Cover of the September 2015 issue
|Editor-in-Chief||F. Paul Driscoll.|
|Publisher||Diane M. Silberstein.|
|Company||Metropolitan Opera Guild|
|Based in||New York City|
Opera News is an American classical music magazine. It has been published since 1936 by the Metropolitan Opera Guild, a non-profit organization located at Lincoln Center which was founded to engender the appreciation of opera and also support the Metropolitan Opera of New York City. Opera News was initially focused primarily on the Met, particularly providing information for listeners of the Saturday afternoon live Metropolitan Opera radio broadcasts. Over the years, the magazine has broadened its scope to include the larger American and international opera scenes. Currently published monthly, Opera News offers opera related feature articles; artist interviews; production profiles; musicological pieces; music-business reportage; reviews of performances in the United States and Europe; reviews of recordings, videos, books and audio equipment; and listings of opera performances in the U.S.
The Editor-in-Chief is currently F. Paul Driscoll. Regular contributors to the magazine, both past and present, include its current features editor, Brian Kellow, William Ashbrook, Jochen Breiholz, Erika Davidson, Justin Davidson, Peter G. Davis, Matthew Gurewitsch, Joel Honig, Tim Page, Judith Malafronte, Mark Thomas Ketterson, Martin Bernheimer, Ira Siff, Anne Midgette, Drew Minter, William R. Braun, Phillip Kennicott, Leslie Rubinstein, Alan Wagner, Adam Wasserman, Oussama Zahr, and William Zakariasen.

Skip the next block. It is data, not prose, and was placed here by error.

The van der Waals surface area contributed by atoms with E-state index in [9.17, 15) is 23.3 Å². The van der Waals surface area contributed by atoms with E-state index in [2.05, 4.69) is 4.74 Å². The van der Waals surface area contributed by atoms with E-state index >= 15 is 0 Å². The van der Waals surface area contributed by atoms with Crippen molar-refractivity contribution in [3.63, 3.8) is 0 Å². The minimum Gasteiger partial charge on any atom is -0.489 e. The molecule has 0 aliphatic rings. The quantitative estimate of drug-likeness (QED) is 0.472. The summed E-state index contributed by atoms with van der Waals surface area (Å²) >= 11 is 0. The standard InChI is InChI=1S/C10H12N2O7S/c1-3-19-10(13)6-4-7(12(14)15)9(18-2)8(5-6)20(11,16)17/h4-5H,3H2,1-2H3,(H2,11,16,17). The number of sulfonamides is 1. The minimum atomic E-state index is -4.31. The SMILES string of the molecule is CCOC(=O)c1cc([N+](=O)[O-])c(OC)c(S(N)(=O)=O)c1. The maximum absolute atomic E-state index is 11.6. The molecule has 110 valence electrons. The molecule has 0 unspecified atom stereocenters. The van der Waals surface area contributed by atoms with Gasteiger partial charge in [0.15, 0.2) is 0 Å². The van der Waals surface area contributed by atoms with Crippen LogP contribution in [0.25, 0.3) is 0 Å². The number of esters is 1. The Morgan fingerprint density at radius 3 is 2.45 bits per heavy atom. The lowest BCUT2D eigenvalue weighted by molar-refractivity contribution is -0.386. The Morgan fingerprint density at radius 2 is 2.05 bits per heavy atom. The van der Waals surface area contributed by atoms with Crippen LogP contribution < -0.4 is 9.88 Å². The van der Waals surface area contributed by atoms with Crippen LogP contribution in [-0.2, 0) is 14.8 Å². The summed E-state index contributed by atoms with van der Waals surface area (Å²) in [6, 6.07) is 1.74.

The magazine is also available online, with some archival content going back to 1949. The web site was redesigned in spring 2010. Some of the online content is available only to subscribers to the print edition.
Opera News was founded in 1936 by the Metropolitan Opera Guild with Mrs. John DeWitt Peltz (Mary Ellis Peltz) serving as the publication's first editor. It was initially intended to be a "useful, instructive, and factual weekly newspaper of Opera in New York". Its first issue was published on 7 December 1936 and consisted of only one folded broadsheet. Its second year of publication saw its transformation into a 17 page magazine with advertising, with its first magazine issue appearing on 15 November 1937. Beginning with the December 1940 issue, the magazine began to concentrate much of its content on the weekly Metropolitan Opera radio broadcasts. The magazine at this point offered bi-weekly issues of an expanded size during the Fall, Winter, and Spring, but was on hiatus during the summers. As time went on, the magazine began to take on a more international scope of coverage; but it still maintained a strong interest in the New York opera scene and the Met in particular.